Sea level rise will continue to accelerate in the next century, reaching ~0.4 meters by 2100 (compared to 1986-2005) in the very best case, but more likely between 0.6 and 1 m.
Is that enough to put the Marshall Islands under water?
Even though the rate changes, sea level is clearly rising. It’s already about a foot higher than in 1880, and is expected to rise by up to a meter by the end of the century (if melting of polar ice sheets accelerates, this number could be much higher). This figure was inspired by Dr. Ed Hawkins’ now-famous climate spiral, and took advice from this talk on making beautiful figures.
Boston’s Long Wharf is flooding.
This flooding is part of a “king tide” – a tide higher than all others. When the sun, moon, and Earth are in alignment, and close to each other, the tides will have especially high amplitudes – that is, the highest high tides and the lowest low tides. If you want a general introduction to how tides work, check out this Crash Course Astronomy video.
So, with this week’s supermoon, the tides are especially strong – some of the strongest of the year. During high tide, salt water is sneaking through storm drains and spilling over seawalls all along our coasts.
This kind of flooding is often called “nuisance flooding” or “clear-day flooding” because it isn’t associated with storm surges or winds. But let’s be clear: this “nuisance flooding” is exactly how sea level rise works.
What’s more, these floods will become more common as sea level rises.
“Science and art belong to the whole world, and the barriers of nationality vanish before them.”
– Johann Wolfgang van Goethe, scientist, writer, & statesman
In the deserts of Arizona, I always talked about oceans the same way that we might talk about unicorns: It’d be nice to see one, but good luck with that.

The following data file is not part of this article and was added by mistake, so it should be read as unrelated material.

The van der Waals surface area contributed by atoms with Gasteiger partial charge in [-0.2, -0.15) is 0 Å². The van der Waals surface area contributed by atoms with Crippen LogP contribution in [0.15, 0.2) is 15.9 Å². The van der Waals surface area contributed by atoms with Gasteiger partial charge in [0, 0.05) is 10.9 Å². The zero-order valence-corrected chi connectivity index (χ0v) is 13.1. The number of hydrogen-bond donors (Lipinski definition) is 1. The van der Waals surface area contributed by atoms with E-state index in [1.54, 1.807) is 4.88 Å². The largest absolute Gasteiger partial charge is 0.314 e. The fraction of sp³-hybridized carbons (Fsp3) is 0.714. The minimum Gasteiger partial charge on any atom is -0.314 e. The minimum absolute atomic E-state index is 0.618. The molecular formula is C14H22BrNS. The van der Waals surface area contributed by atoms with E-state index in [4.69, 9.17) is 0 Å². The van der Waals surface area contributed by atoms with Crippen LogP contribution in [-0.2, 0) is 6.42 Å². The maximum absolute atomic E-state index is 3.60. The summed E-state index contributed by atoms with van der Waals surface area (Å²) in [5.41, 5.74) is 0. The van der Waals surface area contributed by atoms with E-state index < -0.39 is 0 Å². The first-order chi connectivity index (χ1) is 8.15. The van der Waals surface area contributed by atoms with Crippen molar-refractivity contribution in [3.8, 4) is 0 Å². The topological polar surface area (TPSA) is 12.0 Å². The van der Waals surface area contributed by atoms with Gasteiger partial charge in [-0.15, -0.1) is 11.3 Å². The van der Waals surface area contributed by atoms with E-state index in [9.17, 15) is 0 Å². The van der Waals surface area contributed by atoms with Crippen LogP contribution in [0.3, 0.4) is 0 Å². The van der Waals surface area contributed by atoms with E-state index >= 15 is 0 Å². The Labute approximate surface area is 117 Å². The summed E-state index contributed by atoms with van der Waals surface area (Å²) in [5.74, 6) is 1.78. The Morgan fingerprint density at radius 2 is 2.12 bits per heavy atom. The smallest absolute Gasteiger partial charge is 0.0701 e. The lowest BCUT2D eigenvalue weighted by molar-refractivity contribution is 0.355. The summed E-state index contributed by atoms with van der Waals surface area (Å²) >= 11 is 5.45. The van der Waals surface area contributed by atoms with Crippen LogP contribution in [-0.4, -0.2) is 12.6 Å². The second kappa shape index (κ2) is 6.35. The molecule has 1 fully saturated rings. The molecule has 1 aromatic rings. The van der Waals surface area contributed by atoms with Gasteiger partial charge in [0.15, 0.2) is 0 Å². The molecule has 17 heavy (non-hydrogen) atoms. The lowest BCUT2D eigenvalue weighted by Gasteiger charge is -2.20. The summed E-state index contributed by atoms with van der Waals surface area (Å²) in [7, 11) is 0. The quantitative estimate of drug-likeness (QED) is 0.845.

Going to grad school in New England means I finally have an ocean within walking distance of my office. So, between SCUBA and oceanography courses, I’m taking every chance to learn more about the Atlantic.
Boston University has partnered with the Stellwagen Bank Marine Sanctuary to use the Research Vessel Auk to collect seawater and plankton data around the Sanctuary (a rectangular area stretching roughly from Cape Cod to Cape Ann). I know the phrase “collect data” can sound inherently boring, so here’s a whale picture to convince you that it’s actually fascinating:
On Tuesday, June 28, we surveyed sites along the southern coast of Arno. Apparently it’s a good place to spot marine life. Even though dolphins have been chasing our boat every day, Tuesday was truly exceptional. A pilot whale started following us, and I was able to snag some video (thanks to Diane for posting it!):
Diane and I went to the Marshall Islands with the goal of locating corals that would make good candidates for climate records. At Arno, this involved three dives per day for five days. That’s a lot of time underwater, especially since each dive was roughly an hour long. Though Diane was unfortunately unable to dive with us until the last day, I was lucky enough to dive with Kalena de Brum, who works for the Marshall Islands Marine Resources Authority, instead. She has a sharp eye for hidden wonders underwater!
Simon and Sara identify, measure, and photograph corals along a transect at each site. Kalena and I swim in the general area of each transect, scouting for corals. We’re looking for corals of the genus Porites, which you might know as lobe coral. The ideal Porites for sampling is a solid, tall mound, without any bore holes from clams or worms.
Good Porites, as it turns out, are really hard to find. When we spot one, I note its size, depth, and condition, and my dive buddy takes pictures.